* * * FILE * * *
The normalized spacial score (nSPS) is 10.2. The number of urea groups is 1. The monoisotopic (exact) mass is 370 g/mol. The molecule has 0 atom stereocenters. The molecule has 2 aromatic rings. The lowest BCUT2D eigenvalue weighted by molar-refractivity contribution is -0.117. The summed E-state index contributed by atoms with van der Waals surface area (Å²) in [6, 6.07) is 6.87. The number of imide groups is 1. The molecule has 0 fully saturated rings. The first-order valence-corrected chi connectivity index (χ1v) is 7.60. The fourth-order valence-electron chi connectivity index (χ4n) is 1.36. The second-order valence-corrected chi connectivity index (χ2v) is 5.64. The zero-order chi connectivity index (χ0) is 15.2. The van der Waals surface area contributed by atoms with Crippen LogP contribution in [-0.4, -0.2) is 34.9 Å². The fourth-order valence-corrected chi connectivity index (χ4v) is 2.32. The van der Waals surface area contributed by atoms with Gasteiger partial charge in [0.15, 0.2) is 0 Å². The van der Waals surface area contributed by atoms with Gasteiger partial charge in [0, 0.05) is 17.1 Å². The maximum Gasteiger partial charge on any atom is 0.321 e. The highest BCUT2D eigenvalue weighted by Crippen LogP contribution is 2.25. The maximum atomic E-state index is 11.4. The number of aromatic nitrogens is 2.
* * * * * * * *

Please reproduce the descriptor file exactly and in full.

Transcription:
The normalized spacial score (nSPS) is 10.2. The number of urea groups is 1. The monoisotopic (exact) mass is 370 g/mol. The molecule has 0 atom stereocenters. The molecule has 2 aromatic rings. The lowest BCUT2D eigenvalue weighted by molar-refractivity contribution is -0.117. The summed E-state index contributed by atoms with van der Waals surface area (Å²) in [6, 6.07) is 6.87. The number of imide groups is 1. The molecule has 0 fully saturated rings. The first-order valence-corrected chi connectivity index (χ1v) is 7.60. The fourth-order valence-electron chi connectivity index (χ4n) is 1.36. The second-order valence-corrected chi connectivity index (χ2v) is 5.64. The zero-order chi connectivity index (χ0) is 15.2. The van der Waals surface area contributed by atoms with Crippen LogP contribution in [-0.4, -0.2) is 34.9 Å². The fourth-order valence-corrected chi connectivity index (χ4v) is 2.32. The van der Waals surface area contributed by atoms with Gasteiger partial charge in [0.15, 0.2) is 0 Å². The van der Waals surface area contributed by atoms with Gasteiger partial charge in [0, 0.05) is 17.1 Å². The maximum Gasteiger partial charge on any atom is 0.321 e. The highest BCUT2D eigenvalue weighted by Crippen LogP contribution is 2.25. The maximum atomic E-state index is 11.4. The number of aromatic nitrogens is 2.